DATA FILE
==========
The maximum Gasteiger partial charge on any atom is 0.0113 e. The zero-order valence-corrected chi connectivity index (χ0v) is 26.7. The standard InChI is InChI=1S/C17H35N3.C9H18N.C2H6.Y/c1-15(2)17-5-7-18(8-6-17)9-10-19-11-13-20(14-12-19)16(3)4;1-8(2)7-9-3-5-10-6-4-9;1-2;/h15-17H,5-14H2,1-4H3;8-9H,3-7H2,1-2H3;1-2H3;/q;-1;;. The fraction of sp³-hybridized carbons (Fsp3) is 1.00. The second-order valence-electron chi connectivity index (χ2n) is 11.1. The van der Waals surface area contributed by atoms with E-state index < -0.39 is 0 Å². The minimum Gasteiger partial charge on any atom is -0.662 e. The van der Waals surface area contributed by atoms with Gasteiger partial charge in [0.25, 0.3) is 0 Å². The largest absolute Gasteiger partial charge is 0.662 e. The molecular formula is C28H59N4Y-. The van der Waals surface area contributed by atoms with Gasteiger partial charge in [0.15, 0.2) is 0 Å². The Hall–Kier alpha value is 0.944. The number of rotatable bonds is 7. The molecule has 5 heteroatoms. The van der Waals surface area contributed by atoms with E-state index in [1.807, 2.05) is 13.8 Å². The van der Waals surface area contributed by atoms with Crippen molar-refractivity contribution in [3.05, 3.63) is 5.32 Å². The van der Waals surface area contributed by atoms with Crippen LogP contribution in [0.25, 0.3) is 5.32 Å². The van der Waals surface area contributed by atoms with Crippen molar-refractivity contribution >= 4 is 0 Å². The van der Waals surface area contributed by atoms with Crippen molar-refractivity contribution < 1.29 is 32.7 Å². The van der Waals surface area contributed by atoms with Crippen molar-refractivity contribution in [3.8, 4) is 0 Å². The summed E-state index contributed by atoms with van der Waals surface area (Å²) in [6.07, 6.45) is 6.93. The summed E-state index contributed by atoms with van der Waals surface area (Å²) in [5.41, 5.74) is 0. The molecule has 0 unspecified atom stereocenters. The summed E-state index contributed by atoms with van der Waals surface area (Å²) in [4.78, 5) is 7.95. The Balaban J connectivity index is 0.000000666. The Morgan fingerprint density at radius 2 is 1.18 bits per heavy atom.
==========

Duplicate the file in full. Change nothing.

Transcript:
The maximum Gasteiger partial charge on any atom is 0.0113 e. The zero-order valence-corrected chi connectivity index (χ0v) is 26.7. The standard InChI is InChI=1S/C17H35N3.C9H18N.C2H6.Y/c1-15(2)17-5-7-18(8-6-17)9-10-19-11-13-20(14-12-19)16(3)4;1-8(2)7-9-3-5-10-6-4-9;1-2;/h15-17H,5-14H2,1-4H3;8-9H,3-7H2,1-2H3;1-2H3;/q;-1;;. The fraction of sp³-hybridized carbons (Fsp3) is 1.00. The second-order valence-electron chi connectivity index (χ2n) is 11.1. The van der Waals surface area contributed by atoms with E-state index < -0.39 is 0 Å². The minimum Gasteiger partial charge on any atom is -0.662 e. The van der Waals surface area contributed by atoms with Gasteiger partial charge in [0.25, 0.3) is 0 Å². The largest absolute Gasteiger partial charge is 0.662 e. The molecular formula is C28H59N4Y-. The van der Waals surface area contributed by atoms with Gasteiger partial charge in [0.15, 0.2) is 0 Å². The Hall–Kier alpha value is 0.944. The number of rotatable bonds is 7. The molecule has 5 heteroatoms. The van der Waals surface area contributed by atoms with E-state index in [1.807, 2.05) is 13.8 Å². The van der Waals surface area contributed by atoms with Crippen molar-refractivity contribution in [3.05, 3.63) is 5.32 Å². The van der Waals surface area contributed by atoms with Crippen LogP contribution in [0.25, 0.3) is 5.32 Å². The van der Waals surface area contributed by atoms with Crippen molar-refractivity contribution >= 4 is 0 Å². The van der Waals surface area contributed by atoms with Crippen molar-refractivity contribution < 1.29 is 32.7 Å². The van der Waals surface area contributed by atoms with Crippen molar-refractivity contribution in [3.8, 4) is 0 Å². The summed E-state index contributed by atoms with van der Waals surface area (Å²) in [6.07, 6.45) is 6.93. The summed E-state index contributed by atoms with van der Waals surface area (Å²) in [5.41, 5.74) is 0. The molecule has 0 unspecified atom stereocenters. The summed E-state index contributed by atoms with van der Waals surface area (Å²) in [4.78, 5) is 7.95. The Balaban J connectivity index is 0.000000666. The Morgan fingerprint density at radius 2 is 1.18 bits per heavy atom.